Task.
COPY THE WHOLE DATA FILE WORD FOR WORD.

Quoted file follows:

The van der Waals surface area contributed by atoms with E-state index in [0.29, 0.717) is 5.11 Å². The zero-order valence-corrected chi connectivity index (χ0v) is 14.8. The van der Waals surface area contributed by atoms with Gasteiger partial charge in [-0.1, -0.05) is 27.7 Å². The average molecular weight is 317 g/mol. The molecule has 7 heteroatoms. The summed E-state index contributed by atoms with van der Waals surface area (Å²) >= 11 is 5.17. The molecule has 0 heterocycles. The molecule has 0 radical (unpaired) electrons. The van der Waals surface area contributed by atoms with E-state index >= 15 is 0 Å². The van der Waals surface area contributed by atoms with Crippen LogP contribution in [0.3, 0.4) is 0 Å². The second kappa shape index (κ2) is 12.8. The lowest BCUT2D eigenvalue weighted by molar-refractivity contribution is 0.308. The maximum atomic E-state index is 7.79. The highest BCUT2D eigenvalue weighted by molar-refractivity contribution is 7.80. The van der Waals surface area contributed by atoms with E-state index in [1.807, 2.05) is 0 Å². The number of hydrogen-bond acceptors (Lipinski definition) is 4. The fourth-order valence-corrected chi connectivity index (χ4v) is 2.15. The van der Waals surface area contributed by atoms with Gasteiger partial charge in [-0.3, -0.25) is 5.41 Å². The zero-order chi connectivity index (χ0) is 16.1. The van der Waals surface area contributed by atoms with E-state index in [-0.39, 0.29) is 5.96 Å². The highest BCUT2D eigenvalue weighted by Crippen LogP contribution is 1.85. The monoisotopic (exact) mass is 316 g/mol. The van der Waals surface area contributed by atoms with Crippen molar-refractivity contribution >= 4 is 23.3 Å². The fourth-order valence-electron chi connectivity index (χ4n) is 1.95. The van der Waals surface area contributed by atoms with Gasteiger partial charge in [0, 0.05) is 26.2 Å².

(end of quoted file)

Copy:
The van der Waals surface area contributed by atoms with E-state index in [0.29, 0.717) is 5.11 Å². The zero-order valence-corrected chi connectivity index (χ0v) is 14.8. The van der Waals surface area contributed by atoms with Gasteiger partial charge in [-0.1, -0.05) is 27.7 Å². The average molecular weight is 317 g/mol. The molecule has 7 heteroatoms. The summed E-state index contributed by atoms with van der Waals surface area (Å²) >= 11 is 5.17. The molecule has 0 heterocycles. The molecule has 0 radical (unpaired) electrons. The van der Waals surface area contributed by atoms with E-state index >= 15 is 0 Å². The van der Waals surface area contributed by atoms with Crippen LogP contribution in [0.3, 0.4) is 0 Å². The second kappa shape index (κ2) is 12.8. The lowest BCUT2D eigenvalue weighted by molar-refractivity contribution is 0.308. The maximum atomic E-state index is 7.79. The highest BCUT2D eigenvalue weighted by molar-refractivity contribution is 7.80. The van der Waals surface area contributed by atoms with E-state index in [1.807, 2.05) is 0 Å². The number of hydrogen-bond acceptors (Lipinski definition) is 4. The fourth-order valence-corrected chi connectivity index (χ4v) is 2.15. The van der Waals surface area contributed by atoms with Gasteiger partial charge in [-0.3, -0.25) is 5.41 Å². The zero-order chi connectivity index (χ0) is 16.1. The van der Waals surface area contributed by atoms with E-state index in [-0.39, 0.29) is 5.96 Å². The highest BCUT2D eigenvalue weighted by Crippen LogP contribution is 1.85. The monoisotopic (exact) mass is 316 g/mol. The van der Waals surface area contributed by atoms with Crippen molar-refractivity contribution >= 4 is 23.3 Å². The fourth-order valence-electron chi connectivity index (χ4n) is 1.95. The van der Waals surface area contributed by atoms with Gasteiger partial charge in [0, 0.05) is 26.2 Å².